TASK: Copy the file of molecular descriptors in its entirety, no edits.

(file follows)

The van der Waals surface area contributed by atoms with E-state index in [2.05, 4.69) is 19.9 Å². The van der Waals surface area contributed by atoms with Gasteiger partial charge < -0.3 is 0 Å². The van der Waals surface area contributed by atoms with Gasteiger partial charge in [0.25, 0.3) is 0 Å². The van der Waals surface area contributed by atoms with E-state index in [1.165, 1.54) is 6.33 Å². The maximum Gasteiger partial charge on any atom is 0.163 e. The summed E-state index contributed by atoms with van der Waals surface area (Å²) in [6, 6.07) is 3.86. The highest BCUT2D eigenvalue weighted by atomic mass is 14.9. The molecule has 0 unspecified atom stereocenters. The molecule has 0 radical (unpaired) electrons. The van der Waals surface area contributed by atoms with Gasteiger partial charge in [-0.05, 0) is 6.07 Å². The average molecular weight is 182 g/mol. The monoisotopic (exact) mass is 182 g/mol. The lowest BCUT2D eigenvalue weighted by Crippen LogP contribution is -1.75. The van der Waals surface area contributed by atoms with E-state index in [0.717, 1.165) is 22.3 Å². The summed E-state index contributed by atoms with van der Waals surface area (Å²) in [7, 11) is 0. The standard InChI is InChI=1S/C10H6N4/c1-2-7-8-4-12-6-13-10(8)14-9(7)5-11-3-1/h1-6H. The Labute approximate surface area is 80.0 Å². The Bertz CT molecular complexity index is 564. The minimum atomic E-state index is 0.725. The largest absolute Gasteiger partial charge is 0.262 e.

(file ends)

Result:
The van der Waals surface area contributed by atoms with E-state index in [2.05, 4.69) is 19.9 Å². The van der Waals surface area contributed by atoms with Gasteiger partial charge < -0.3 is 0 Å². The van der Waals surface area contributed by atoms with Gasteiger partial charge in [0.25, 0.3) is 0 Å². The van der Waals surface area contributed by atoms with E-state index in [1.165, 1.54) is 6.33 Å². The maximum Gasteiger partial charge on any atom is 0.163 e. The summed E-state index contributed by atoms with van der Waals surface area (Å²) in [6, 6.07) is 3.86. The highest BCUT2D eigenvalue weighted by atomic mass is 14.9. The molecule has 0 unspecified atom stereocenters. The molecule has 0 radical (unpaired) electrons. The van der Waals surface area contributed by atoms with Gasteiger partial charge in [-0.05, 0) is 6.07 Å². The average molecular weight is 182 g/mol. The monoisotopic (exact) mass is 182 g/mol. The lowest BCUT2D eigenvalue weighted by Crippen LogP contribution is -1.75. The van der Waals surface area contributed by atoms with E-state index in [0.717, 1.165) is 22.3 Å². The summed E-state index contributed by atoms with van der Waals surface area (Å²) in [7, 11) is 0. The standard InChI is InChI=1S/C10H6N4/c1-2-7-8-4-12-6-13-10(8)14-9(7)5-11-3-1/h1-6H. The Labute approximate surface area is 80.0 Å². The Bertz CT molecular complexity index is 564. The minimum atomic E-state index is 0.725. The largest absolute Gasteiger partial charge is 0.262 e.